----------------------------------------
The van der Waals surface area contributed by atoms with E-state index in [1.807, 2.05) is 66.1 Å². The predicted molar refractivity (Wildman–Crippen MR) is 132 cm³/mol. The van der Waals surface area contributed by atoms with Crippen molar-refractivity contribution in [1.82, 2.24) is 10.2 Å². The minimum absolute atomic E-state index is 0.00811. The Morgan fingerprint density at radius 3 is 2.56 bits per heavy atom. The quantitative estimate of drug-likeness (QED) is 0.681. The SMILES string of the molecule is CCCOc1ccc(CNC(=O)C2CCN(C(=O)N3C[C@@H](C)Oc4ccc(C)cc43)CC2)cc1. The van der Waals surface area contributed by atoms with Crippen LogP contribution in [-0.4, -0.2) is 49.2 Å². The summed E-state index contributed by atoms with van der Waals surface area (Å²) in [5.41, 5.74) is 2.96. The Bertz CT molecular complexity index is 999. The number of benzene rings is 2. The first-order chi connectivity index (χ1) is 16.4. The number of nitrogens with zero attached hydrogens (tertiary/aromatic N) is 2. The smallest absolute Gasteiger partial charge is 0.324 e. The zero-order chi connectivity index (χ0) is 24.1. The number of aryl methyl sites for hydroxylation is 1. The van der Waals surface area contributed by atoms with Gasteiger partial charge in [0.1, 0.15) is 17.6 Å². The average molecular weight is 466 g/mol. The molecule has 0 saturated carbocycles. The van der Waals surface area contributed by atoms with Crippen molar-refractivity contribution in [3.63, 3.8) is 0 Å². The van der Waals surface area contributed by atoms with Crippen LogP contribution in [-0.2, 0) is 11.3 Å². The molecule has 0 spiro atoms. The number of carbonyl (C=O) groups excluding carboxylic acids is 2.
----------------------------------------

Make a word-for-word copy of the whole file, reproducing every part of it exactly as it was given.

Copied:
The van der Waals surface area contributed by atoms with E-state index in [1.807, 2.05) is 66.1 Å². The predicted molar refractivity (Wildman–Crippen MR) is 132 cm³/mol. The van der Waals surface area contributed by atoms with Crippen molar-refractivity contribution in [1.82, 2.24) is 10.2 Å². The minimum absolute atomic E-state index is 0.00811. The Morgan fingerprint density at radius 3 is 2.56 bits per heavy atom. The quantitative estimate of drug-likeness (QED) is 0.681. The SMILES string of the molecule is CCCOc1ccc(CNC(=O)C2CCN(C(=O)N3C[C@@H](C)Oc4ccc(C)cc43)CC2)cc1. The van der Waals surface area contributed by atoms with Crippen LogP contribution in [-0.4, -0.2) is 49.2 Å². The summed E-state index contributed by atoms with van der Waals surface area (Å²) in [5.41, 5.74) is 2.96. The Bertz CT molecular complexity index is 999. The number of benzene rings is 2. The first-order chi connectivity index (χ1) is 16.4. The number of nitrogens with zero attached hydrogens (tertiary/aromatic N) is 2. The smallest absolute Gasteiger partial charge is 0.324 e. The zero-order chi connectivity index (χ0) is 24.1. The number of aryl methyl sites for hydroxylation is 1. The van der Waals surface area contributed by atoms with Gasteiger partial charge in [0.1, 0.15) is 17.6 Å². The average molecular weight is 466 g/mol. The molecule has 0 saturated carbocycles. The van der Waals surface area contributed by atoms with Crippen molar-refractivity contribution in [3.63, 3.8) is 0 Å². The van der Waals surface area contributed by atoms with Crippen LogP contribution in [-0.2, 0) is 11.3 Å². The molecule has 0 spiro atoms. The number of carbonyl (C=O) groups excluding carboxylic acids is 2.